Fans of old will have a hard time resisting the pop-rock charm and retro-Beatles (and retro-Wings!) flavor of Paul McCartney's "Flaming Pie."
The album, McCartney's first studio effort since 1993's "Off the Ground," is his most all-around satisfying since "Tug of War" some 15 years ago, and in places brings to mind favorites like "Band on the Run" and his homegrown first solo record way back in 1970.In his introduction to the CD's booklet, Sir Paul (he was, after all, knighted by Queen Elizabeth in March) says work on "The Beatles Anthology" TV special and video project "was very good for me because it reminded me of The Beatles' standards . . . it was a refresher course that set the framework for this album." That framework encompasses just about every McCartney style except those early high harmonies with John Lennon. The recipe for "Flaming Pie" includes rockers, ballads, wordplay, even strings on selected cuts.
Another vital ingredient: collaboration.
Early on McCartney said he liked the working relationships of a band, and so Wings was born. Even during in his so-called '80s "solo" years he sought out songwriting and performing collaborators, not so successfully with 10cc's Eric Stewart, more memorably with Elvis Costello ("Flowers in the Dirt").
This time he's teamed with ELO's Jeff Lynne and pop-bluesmeister Steve Miller, among others.
The partnership with Lynne - one of the most obvious and successful Beatles-wannabees in history - might seem fraught with overkill possibilities, but they work well together. Lynne previously co-produced George Harrison's "Cloud Nine," was a member with him in the Traveling Wilburys and produced the recent Beatles "Anthology" singles "Free As a Bird" and "Real Love."
Eight songs on "Flaming Pie" were written by McCartney and were co-produced by and feature Lynne, often with no one other than the two of them even contributing to the cuts. The tracks include a nostalgic opener, "The Song We Were Singing" (grammar has never been one of Paul's strong points . . .) and the grittier "The World Tonight." Patti LaBelle or Luther Vandross should cover the R&B-based "Souvenir" - though it has a great sound, Paul doesn't quite have the voice to do the song justice. "Little Willow," on the other hand, is a lovely, subdued bit of encouragement. And try listening to the colorfully enigmatic title track without recalling Electric Light Orchestra hits like "Don't Bring Me Down."
The album's booklet presents the lyrics and lineups for the songs, most of them written and recorded at various times between 1991 and 1996. It also has short notes about the songs and a quote from Paul about each of them. Of "Flaming Pie" he writes, for instance, "John joked that the name Beatles came in a vision from a man on a flaming pie, coming unto us . . . you are Beatles with an A. I was riding with my missus, thinking of lyrics, searching for a rhyme with `sky' . . . `bye' . . . `cry' . . . `pie.' The story came back and I thought `Ooo, flaming pie.' "Comment on this story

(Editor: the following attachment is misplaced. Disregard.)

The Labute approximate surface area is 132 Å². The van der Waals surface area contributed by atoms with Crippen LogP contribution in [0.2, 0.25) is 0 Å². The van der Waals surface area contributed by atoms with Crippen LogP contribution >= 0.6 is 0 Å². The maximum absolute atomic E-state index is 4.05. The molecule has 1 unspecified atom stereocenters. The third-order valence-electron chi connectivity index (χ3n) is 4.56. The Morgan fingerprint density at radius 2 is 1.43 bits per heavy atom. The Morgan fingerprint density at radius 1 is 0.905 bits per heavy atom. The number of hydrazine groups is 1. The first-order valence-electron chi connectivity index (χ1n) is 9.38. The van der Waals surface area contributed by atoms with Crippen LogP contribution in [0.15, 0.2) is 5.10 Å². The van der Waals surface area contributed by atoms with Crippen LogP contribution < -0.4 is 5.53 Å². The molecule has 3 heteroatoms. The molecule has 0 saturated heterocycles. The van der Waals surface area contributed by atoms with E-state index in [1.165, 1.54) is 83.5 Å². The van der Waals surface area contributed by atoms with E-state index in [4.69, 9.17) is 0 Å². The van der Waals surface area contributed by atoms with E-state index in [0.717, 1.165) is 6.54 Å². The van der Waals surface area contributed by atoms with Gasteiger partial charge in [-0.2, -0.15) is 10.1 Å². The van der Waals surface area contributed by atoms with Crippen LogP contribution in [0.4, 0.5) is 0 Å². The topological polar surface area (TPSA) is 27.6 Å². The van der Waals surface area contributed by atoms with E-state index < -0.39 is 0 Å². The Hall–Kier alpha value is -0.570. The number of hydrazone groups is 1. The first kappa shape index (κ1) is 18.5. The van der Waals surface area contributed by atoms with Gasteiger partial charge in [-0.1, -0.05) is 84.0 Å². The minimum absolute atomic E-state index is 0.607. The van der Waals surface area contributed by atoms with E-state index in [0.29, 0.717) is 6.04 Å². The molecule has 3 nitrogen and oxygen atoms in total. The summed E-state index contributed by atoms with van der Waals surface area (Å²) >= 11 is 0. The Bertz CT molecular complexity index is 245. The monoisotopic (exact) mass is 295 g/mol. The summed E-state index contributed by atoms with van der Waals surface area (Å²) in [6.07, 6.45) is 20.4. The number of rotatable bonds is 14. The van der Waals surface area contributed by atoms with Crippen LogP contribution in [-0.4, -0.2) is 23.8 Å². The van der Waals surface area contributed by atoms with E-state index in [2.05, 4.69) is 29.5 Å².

Miller adds to the mix - and leavens the Lynne dominance. His bluesy guitar underlines the excellent car-song "If You Wanna" (". . . I'll take you for a ride in my Cadillac"), a folk-rocker apt for any decade from the '60s to the '90s. "Young Boy" has an enjoyable Wilbury-like acoustic-strum, as well as a '70s-style electric-guitar lead at its center. "Used To Be Bad," another twist to a dated cliche, is a jamming duet between the two stars.
Also seemingly indispensable to a really good McCartney effort: George Martin, the creative producer of almost all of the Beatles albums, as well as "Tug of War." Martin perfectly orchestrated the pretty "Somedays," a moody and nostalgic descendant of "Eleanor Rigby" and "Yesterday," and soft "Beautiful Night." He co-produced another, "Calico Skies."
Wife Linda adds backup vocals here and there, of course, as on the final cut, "Great Day," a throwback to early Wings sound. Their son James gets to show off his guitar skills on the laid-back ballad "Heaven on a Sunday." And Ringo Starr adds percussion on "Beautiful Night" and "Really Love You," on which he snares a writing credit with McCartney, apparently the first such pairing in their history. (There were, of course, shared credits listing all four Beatles.)
All in all, "Flaming Pie" is a delectable entree indeed. For a 55-year-old legend, this McCartney guy has a promising future.